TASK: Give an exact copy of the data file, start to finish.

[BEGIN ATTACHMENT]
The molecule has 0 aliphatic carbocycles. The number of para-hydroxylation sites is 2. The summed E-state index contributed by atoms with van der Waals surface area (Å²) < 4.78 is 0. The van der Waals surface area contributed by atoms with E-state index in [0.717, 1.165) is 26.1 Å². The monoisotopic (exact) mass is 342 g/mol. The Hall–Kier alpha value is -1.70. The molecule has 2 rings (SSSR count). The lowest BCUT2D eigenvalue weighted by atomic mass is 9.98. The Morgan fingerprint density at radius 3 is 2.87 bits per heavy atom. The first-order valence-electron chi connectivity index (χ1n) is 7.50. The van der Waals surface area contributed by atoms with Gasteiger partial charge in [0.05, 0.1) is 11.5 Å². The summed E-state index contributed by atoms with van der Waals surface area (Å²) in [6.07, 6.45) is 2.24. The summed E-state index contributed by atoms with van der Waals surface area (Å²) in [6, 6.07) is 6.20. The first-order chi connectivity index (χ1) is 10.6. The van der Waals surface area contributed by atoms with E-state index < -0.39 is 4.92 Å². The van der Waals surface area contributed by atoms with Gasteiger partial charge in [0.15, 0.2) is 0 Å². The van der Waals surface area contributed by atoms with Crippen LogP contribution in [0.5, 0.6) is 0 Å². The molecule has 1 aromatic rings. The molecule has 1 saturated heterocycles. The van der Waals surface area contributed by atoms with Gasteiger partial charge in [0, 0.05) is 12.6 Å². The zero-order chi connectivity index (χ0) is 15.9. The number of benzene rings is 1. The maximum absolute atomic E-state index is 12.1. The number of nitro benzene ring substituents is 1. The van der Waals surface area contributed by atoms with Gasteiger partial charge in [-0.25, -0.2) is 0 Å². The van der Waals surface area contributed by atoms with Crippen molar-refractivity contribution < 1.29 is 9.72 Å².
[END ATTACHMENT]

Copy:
The molecule has 0 aliphatic carbocycles. The number of para-hydroxylation sites is 2. The summed E-state index contributed by atoms with van der Waals surface area (Å²) < 4.78 is 0. The van der Waals surface area contributed by atoms with E-state index in [0.717, 1.165) is 26.1 Å². The monoisotopic (exact) mass is 342 g/mol. The Hall–Kier alpha value is -1.70. The molecule has 2 rings (SSSR count). The lowest BCUT2D eigenvalue weighted by atomic mass is 9.98. The Morgan fingerprint density at radius 3 is 2.87 bits per heavy atom. The first-order valence-electron chi connectivity index (χ1n) is 7.50. The van der Waals surface area contributed by atoms with Gasteiger partial charge in [0.05, 0.1) is 11.5 Å². The summed E-state index contributed by atoms with van der Waals surface area (Å²) in [6.07, 6.45) is 2.24. The summed E-state index contributed by atoms with van der Waals surface area (Å²) in [6, 6.07) is 6.20. The first-order chi connectivity index (χ1) is 10.6. The van der Waals surface area contributed by atoms with E-state index < -0.39 is 4.92 Å². The van der Waals surface area contributed by atoms with Gasteiger partial charge in [0.15, 0.2) is 0 Å². The van der Waals surface area contributed by atoms with Crippen LogP contribution in [0.5, 0.6) is 0 Å². The molecule has 1 aromatic rings. The molecule has 1 saturated heterocycles. The van der Waals surface area contributed by atoms with Gasteiger partial charge in [0, 0.05) is 12.6 Å². The zero-order chi connectivity index (χ0) is 15.9. The number of benzene rings is 1. The maximum absolute atomic E-state index is 12.1. The number of nitro benzene ring substituents is 1. The van der Waals surface area contributed by atoms with Gasteiger partial charge in [-0.25, -0.2) is 0 Å². The van der Waals surface area contributed by atoms with Crippen molar-refractivity contribution < 1.29 is 9.72 Å².